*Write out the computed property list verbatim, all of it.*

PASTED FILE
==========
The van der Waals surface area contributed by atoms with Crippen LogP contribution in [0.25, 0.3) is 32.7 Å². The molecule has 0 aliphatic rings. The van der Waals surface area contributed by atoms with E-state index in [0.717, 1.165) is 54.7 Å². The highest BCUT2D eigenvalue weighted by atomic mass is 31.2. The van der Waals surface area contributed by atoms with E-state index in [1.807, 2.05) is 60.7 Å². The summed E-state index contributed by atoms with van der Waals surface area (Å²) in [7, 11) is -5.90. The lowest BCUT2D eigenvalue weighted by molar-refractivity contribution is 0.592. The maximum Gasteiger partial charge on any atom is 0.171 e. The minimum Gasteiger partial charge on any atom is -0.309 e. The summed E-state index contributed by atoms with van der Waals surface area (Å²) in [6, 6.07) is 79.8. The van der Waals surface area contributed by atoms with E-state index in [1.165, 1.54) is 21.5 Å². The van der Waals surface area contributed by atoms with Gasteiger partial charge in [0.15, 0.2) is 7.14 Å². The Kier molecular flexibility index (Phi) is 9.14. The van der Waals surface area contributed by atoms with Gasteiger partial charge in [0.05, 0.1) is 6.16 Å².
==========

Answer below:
The van der Waals surface area contributed by atoms with Crippen LogP contribution in [0.25, 0.3) is 32.7 Å². The molecule has 0 aliphatic rings. The van der Waals surface area contributed by atoms with E-state index in [0.717, 1.165) is 54.7 Å². The highest BCUT2D eigenvalue weighted by atomic mass is 31.2. The van der Waals surface area contributed by atoms with E-state index in [1.807, 2.05) is 60.7 Å². The summed E-state index contributed by atoms with van der Waals surface area (Å²) in [7, 11) is -5.90. The lowest BCUT2D eigenvalue weighted by molar-refractivity contribution is 0.592. The maximum Gasteiger partial charge on any atom is 0.171 e. The minimum Gasteiger partial charge on any atom is -0.309 e. The summed E-state index contributed by atoms with van der Waals surface area (Å²) in [6, 6.07) is 79.8. The van der Waals surface area contributed by atoms with E-state index in [1.165, 1.54) is 21.5 Å². The van der Waals surface area contributed by atoms with Gasteiger partial charge in [0.15, 0.2) is 7.14 Å². The Kier molecular flexibility index (Phi) is 9.14. The van der Waals surface area contributed by atoms with Gasteiger partial charge in [0.05, 0.1) is 6.16 Å².